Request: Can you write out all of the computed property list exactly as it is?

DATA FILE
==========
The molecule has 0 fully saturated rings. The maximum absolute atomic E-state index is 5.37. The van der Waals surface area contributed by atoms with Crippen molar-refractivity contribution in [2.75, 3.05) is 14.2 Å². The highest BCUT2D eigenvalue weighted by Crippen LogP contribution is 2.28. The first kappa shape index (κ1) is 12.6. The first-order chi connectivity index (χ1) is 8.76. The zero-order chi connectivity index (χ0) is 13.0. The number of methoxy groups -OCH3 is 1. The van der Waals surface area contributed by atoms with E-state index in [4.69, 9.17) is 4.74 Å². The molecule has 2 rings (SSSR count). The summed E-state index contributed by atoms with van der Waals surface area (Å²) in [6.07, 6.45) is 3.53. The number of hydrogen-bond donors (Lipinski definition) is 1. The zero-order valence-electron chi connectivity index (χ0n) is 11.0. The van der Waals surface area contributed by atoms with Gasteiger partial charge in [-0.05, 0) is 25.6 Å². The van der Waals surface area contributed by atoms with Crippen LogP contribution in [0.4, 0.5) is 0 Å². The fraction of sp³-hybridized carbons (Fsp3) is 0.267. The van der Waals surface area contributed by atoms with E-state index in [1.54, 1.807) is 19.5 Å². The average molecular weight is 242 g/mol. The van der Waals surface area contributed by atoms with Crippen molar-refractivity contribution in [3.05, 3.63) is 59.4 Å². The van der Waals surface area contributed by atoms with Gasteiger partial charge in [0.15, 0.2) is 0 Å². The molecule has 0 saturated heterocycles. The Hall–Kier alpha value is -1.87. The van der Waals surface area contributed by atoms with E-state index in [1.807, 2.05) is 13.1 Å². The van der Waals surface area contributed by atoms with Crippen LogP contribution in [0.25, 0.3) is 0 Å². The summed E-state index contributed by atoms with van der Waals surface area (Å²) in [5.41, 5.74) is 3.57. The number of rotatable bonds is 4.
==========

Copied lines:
The molecule has 0 fully saturated rings. The maximum absolute atomic E-state index is 5.37. The van der Waals surface area contributed by atoms with Crippen molar-refractivity contribution in [2.75, 3.05) is 14.2 Å². The highest BCUT2D eigenvalue weighted by Crippen LogP contribution is 2.28. The first kappa shape index (κ1) is 12.6. The first-order chi connectivity index (χ1) is 8.76. The zero-order chi connectivity index (χ0) is 13.0. The number of methoxy groups -OCH3 is 1. The van der Waals surface area contributed by atoms with E-state index in [4.69, 9.17) is 4.74 Å². The molecule has 2 rings (SSSR count). The summed E-state index contributed by atoms with van der Waals surface area (Å²) in [6.07, 6.45) is 3.53. The number of hydrogen-bond donors (Lipinski definition) is 1. The zero-order valence-electron chi connectivity index (χ0n) is 11.0. The van der Waals surface area contributed by atoms with Gasteiger partial charge in [-0.05, 0) is 25.6 Å². The van der Waals surface area contributed by atoms with Crippen LogP contribution in [0.4, 0.5) is 0 Å². The fraction of sp³-hybridized carbons (Fsp3) is 0.267. The van der Waals surface area contributed by atoms with E-state index in [1.54, 1.807) is 19.5 Å². The average molecular weight is 242 g/mol. The van der Waals surface area contributed by atoms with Crippen molar-refractivity contribution in [3.05, 3.63) is 59.4 Å². The van der Waals surface area contributed by atoms with Gasteiger partial charge in [0.15, 0.2) is 0 Å². The molecule has 0 saturated heterocycles. The Hall–Kier alpha value is -1.87. The van der Waals surface area contributed by atoms with E-state index in [1.807, 2.05) is 13.1 Å². The van der Waals surface area contributed by atoms with Crippen LogP contribution in [0.25, 0.3) is 0 Å². The summed E-state index contributed by atoms with van der Waals surface area (Å²) in [5.41, 5.74) is 3.57. The number of rotatable bonds is 4.